Inconsistency has been a sub-plot for the underperforming Sixers this season, but Simmons’s work on both ends of the floor is an exemption. Philly head coach Brett Brown has trusted Simmons to be their anchor on defense, and the third-year hooper is giving Brown more than what is expected.

Aside from doing the playmaking chores on offense, Simmons’ 6-foot-10 length has also allowed him to be stellar on the defensive end. He is constantly called upon to defend the opposing team’s best player, whether that is a point guard, a small forward or a big man. It does not matter for Simmons because he has the strength, lateral quickness and conscious effort to do whatever he wants.

As per Paul Hudrick of NBC Sports Philadelphia, Simmons is not just a good one-on-one defender but he also excellently reads the opposing team’s offense as well.

“When called upon, Simmons has risen to the challenge. Players that he’s guarded this season include All-Stars like Jimmy Butler, Jayson Tatum and Pascal Siakam. The nine players that he’s guarded for at least 10 minutes have shot a combined 41.5 percent (54 of 130) against him. Overall, players Simmons has defended have shot just 41.3 percent.
Aside from just being able to guard his man, the numbers show Simmons has also been one of the most disruptive players in the NBA. Even with missing nine of the last 10 games, Simmons still leads the league in steals, both per game and total. He’s third in the NBA in deflections and tied for the league lead in defensive loose balls recovered per game.”

Simmons’ place in the first team all-defense should already be a lock. It is indeed a very productive season for the 23-year old point guard, who also garnered his second consecutive All-Star selection.

(F) Anthony Davis – Los Angeles Lakers

2019-20 Season Averages: 26.7 ppg, 9.4 rpg, 3.1 apg, 1.5 spg, 2.4 bpg, 22.1 DRB%, 2.1% STL%, 6.2 BLK%, 4.1 DWS, 2.8 DBPM

When the Lakers announced that they will be moving their newly-acquired star Anthony Davis to his preferred power forward position, there were concerns as to how the team will handle opposing teams’ small-ball line-ups. The 35-year old LeBron James is still a good defensive player, but you can’t expect him to really turn the switch on every minute that he is on the floor.

Davis has been playing the center position for the Pelicans for the past several years so moving to the power forward role, even though it is something he prefers, will not be easy. But Davis is a superstar for a reason, and that is because he has a positively-great impact on both offense and defense.

In the same column that Devine wrote for The Ringer, he said that Davis’ willingness to cover every task on the defensive end should help him make his case for the DPOY award.

“Davis was sensational, a whirling dervish of disruption, forever lurking behind the first line of defense and threatening to end a possession; no player logged more blocks and steals, or recovered more loose balls this year. As fearsome a rim protector as Davis is, when you zoom out to look at shots taken from all areas of the court—a worthwhile exercise, considering how much time Davis spent dealing with rangy stretch 4s and switching onto guards—among rotation regulars, only Pascal Siakam and Deandre Ayton contested more 3s per game than Davis did.”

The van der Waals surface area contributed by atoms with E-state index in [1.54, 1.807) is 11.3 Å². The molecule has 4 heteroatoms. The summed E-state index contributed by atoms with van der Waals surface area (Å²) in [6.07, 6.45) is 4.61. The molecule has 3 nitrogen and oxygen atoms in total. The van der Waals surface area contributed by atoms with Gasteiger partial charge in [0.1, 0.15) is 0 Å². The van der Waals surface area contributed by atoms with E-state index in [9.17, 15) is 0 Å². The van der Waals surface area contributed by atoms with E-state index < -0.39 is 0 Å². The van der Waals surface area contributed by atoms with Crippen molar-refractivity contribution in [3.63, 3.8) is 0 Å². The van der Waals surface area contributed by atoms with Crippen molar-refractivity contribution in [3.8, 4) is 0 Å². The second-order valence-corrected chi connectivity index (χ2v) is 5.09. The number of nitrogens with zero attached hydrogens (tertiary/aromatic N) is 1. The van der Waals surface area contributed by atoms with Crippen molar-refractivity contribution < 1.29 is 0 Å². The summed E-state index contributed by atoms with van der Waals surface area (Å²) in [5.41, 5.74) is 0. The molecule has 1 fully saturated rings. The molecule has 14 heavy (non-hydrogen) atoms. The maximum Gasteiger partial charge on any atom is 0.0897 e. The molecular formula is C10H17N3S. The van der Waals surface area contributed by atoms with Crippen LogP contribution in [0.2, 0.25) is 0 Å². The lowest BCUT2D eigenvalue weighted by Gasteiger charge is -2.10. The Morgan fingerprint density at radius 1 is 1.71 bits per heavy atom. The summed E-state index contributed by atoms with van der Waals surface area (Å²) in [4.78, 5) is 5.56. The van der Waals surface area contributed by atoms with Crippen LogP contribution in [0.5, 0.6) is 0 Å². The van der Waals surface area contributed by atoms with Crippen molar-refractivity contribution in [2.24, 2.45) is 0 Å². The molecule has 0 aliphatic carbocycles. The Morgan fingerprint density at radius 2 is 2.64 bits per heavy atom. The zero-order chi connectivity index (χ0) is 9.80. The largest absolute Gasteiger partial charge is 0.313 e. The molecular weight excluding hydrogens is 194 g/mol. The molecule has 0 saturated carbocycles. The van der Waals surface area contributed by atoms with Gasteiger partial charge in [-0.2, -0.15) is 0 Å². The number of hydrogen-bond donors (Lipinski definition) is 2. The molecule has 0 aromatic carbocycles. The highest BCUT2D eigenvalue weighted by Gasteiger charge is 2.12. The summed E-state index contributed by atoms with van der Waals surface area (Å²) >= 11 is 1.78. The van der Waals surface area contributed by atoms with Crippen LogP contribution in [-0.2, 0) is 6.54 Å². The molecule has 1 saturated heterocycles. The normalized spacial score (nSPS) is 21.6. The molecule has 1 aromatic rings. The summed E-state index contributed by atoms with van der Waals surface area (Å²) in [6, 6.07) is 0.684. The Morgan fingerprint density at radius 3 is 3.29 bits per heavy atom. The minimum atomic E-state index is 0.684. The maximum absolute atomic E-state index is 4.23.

It’s a very tight race between Giannis and Davis, so it’s understandable that there are experts are still torn on who they will vote for the award. Many people were still not convinced that AD is a Top 5 player in the league, but his overall performance this season along with the fact that he consistently co-existed with a superstar like James should erase all those doubts.

(C) Rudy Gobert – Utah Jazz

2019-20 Season Averages: 15.1 ppg, 13.7 rpg, 1.5 apg, 0.8 spg, 2.0 bpg, 31.3 DRB%, 4.8 BLK%, 4.0 DWS, 1.9 DBPM

The reigning Defensive Player of the Year is still an elite defender in the league, and it will stay that way for the years to come. He never backs down from any challenge as he would be willing to be in a potential poster just to protect the rim at all times. But Gobert is not just a happy-go-lucky shot blocker. He studies his opponents well, and knows when to jump or when to stay disciplined and not bite on pump fakes.

Despite the fact that he is already very good and consistent on the defensive end, the 27-year old center is just beginning to enter the peak of his career. Gobert finally notched his first All-Star appearance this season, and that would be a fixture in the league especially if his limited offense catches up on his excellent defensive skill set.

All-Defensive Second Team

(G) Eric Bledsoe – Milwaukee Bucks

(G) Kyle Lowry – Toronto Raptors

(F) Kawhi Leonard – Los Angeles Clippers

(F/C) Bam Adebayo – Miami Heat

(C) Brook Lopez – Milwaukee Bucks

A sports aficionado ever since he first held a basketball, Paul was a student athlete in school and college. Today, he teaches English in university by day and a freelance sportswriter by night.